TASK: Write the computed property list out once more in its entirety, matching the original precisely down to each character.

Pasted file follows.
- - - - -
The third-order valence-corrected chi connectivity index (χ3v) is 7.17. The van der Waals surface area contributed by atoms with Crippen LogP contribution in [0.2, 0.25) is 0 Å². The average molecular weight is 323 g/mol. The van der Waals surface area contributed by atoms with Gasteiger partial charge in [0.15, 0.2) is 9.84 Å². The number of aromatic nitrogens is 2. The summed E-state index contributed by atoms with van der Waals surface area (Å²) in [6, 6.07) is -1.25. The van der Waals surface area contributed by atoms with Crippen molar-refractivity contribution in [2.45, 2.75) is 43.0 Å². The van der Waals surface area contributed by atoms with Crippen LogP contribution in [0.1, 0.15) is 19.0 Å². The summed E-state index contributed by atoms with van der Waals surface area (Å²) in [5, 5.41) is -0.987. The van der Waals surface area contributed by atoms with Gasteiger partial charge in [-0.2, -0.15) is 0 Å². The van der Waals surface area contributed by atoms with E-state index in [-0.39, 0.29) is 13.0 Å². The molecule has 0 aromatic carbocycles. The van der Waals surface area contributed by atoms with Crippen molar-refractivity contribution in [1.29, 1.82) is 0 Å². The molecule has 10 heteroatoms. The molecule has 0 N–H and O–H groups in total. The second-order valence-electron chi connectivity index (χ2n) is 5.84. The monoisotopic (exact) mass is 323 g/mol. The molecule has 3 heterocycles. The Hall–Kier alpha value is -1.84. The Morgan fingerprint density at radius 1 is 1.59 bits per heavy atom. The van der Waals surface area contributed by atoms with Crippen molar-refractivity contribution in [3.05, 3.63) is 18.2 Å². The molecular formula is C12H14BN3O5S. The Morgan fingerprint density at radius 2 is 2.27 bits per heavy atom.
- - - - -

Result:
The third-order valence-corrected chi connectivity index (χ3v) is 7.17. The van der Waals surface area contributed by atoms with Crippen LogP contribution in [0.2, 0.25) is 0 Å². The average molecular weight is 323 g/mol. The van der Waals surface area contributed by atoms with Gasteiger partial charge in [0.15, 0.2) is 9.84 Å². The number of aromatic nitrogens is 2. The summed E-state index contributed by atoms with van der Waals surface area (Å²) in [6, 6.07) is -1.25. The van der Waals surface area contributed by atoms with Crippen molar-refractivity contribution in [2.45, 2.75) is 43.0 Å². The van der Waals surface area contributed by atoms with Crippen LogP contribution in [0.1, 0.15) is 19.0 Å². The summed E-state index contributed by atoms with van der Waals surface area (Å²) in [5, 5.41) is -0.987. The van der Waals surface area contributed by atoms with Gasteiger partial charge in [-0.2, -0.15) is 0 Å². The van der Waals surface area contributed by atoms with E-state index in [-0.39, 0.29) is 13.0 Å². The molecule has 0 aromatic carbocycles. The van der Waals surface area contributed by atoms with Crippen molar-refractivity contribution in [1.29, 1.82) is 0 Å². The molecule has 10 heteroatoms. The molecule has 0 N–H and O–H groups in total. The second-order valence-electron chi connectivity index (χ2n) is 5.84. The monoisotopic (exact) mass is 323 g/mol. The molecule has 3 heterocycles. The Hall–Kier alpha value is -1.84. The Morgan fingerprint density at radius 1 is 1.59 bits per heavy atom. The van der Waals surface area contributed by atoms with Crippen molar-refractivity contribution in [3.05, 3.63) is 18.2 Å². The molecular formula is C12H14BN3O5S. The Morgan fingerprint density at radius 2 is 2.27 bits per heavy atom.